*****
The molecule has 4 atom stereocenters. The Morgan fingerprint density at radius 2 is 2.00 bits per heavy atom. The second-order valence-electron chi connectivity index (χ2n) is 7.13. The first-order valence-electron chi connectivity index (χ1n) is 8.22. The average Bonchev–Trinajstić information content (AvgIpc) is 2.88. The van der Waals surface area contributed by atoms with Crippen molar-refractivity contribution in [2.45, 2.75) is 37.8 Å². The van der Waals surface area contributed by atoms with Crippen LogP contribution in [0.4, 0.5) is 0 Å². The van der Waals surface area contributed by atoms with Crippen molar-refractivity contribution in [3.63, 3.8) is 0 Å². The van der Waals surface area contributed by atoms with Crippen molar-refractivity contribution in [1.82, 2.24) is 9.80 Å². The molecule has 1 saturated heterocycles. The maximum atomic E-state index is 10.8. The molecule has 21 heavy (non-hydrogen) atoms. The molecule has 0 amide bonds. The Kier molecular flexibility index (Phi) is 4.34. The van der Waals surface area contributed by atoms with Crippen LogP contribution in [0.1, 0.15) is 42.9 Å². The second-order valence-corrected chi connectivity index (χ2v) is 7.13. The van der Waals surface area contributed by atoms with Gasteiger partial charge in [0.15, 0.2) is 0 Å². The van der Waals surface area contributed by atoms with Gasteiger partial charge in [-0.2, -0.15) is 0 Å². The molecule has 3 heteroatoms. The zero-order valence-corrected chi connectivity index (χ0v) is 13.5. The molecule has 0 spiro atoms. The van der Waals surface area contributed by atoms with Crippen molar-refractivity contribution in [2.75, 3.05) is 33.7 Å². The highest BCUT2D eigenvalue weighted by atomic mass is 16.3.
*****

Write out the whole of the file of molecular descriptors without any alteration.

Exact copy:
The molecule has 4 atom stereocenters. The Morgan fingerprint density at radius 2 is 2.00 bits per heavy atom. The second-order valence-electron chi connectivity index (χ2n) is 7.13. The first-order valence-electron chi connectivity index (χ1n) is 8.22. The average Bonchev–Trinajstić information content (AvgIpc) is 2.88. The van der Waals surface area contributed by atoms with Crippen molar-refractivity contribution in [2.45, 2.75) is 37.8 Å². The van der Waals surface area contributed by atoms with Crippen LogP contribution in [0.4, 0.5) is 0 Å². The van der Waals surface area contributed by atoms with Crippen molar-refractivity contribution in [3.63, 3.8) is 0 Å². The van der Waals surface area contributed by atoms with Crippen molar-refractivity contribution in [1.82, 2.24) is 9.80 Å². The molecule has 1 saturated heterocycles. The maximum atomic E-state index is 10.8. The molecule has 21 heavy (non-hydrogen) atoms. The molecule has 0 amide bonds. The Kier molecular flexibility index (Phi) is 4.34. The van der Waals surface area contributed by atoms with Crippen LogP contribution in [0.1, 0.15) is 42.9 Å². The second-order valence-corrected chi connectivity index (χ2v) is 7.13. The van der Waals surface area contributed by atoms with Gasteiger partial charge in [0.15, 0.2) is 0 Å². The van der Waals surface area contributed by atoms with Gasteiger partial charge in [-0.2, -0.15) is 0 Å². The molecule has 3 heteroatoms. The zero-order valence-corrected chi connectivity index (χ0v) is 13.5. The molecule has 0 spiro atoms. The van der Waals surface area contributed by atoms with Crippen molar-refractivity contribution in [2.75, 3.05) is 33.7 Å². The highest BCUT2D eigenvalue weighted by atomic mass is 16.3.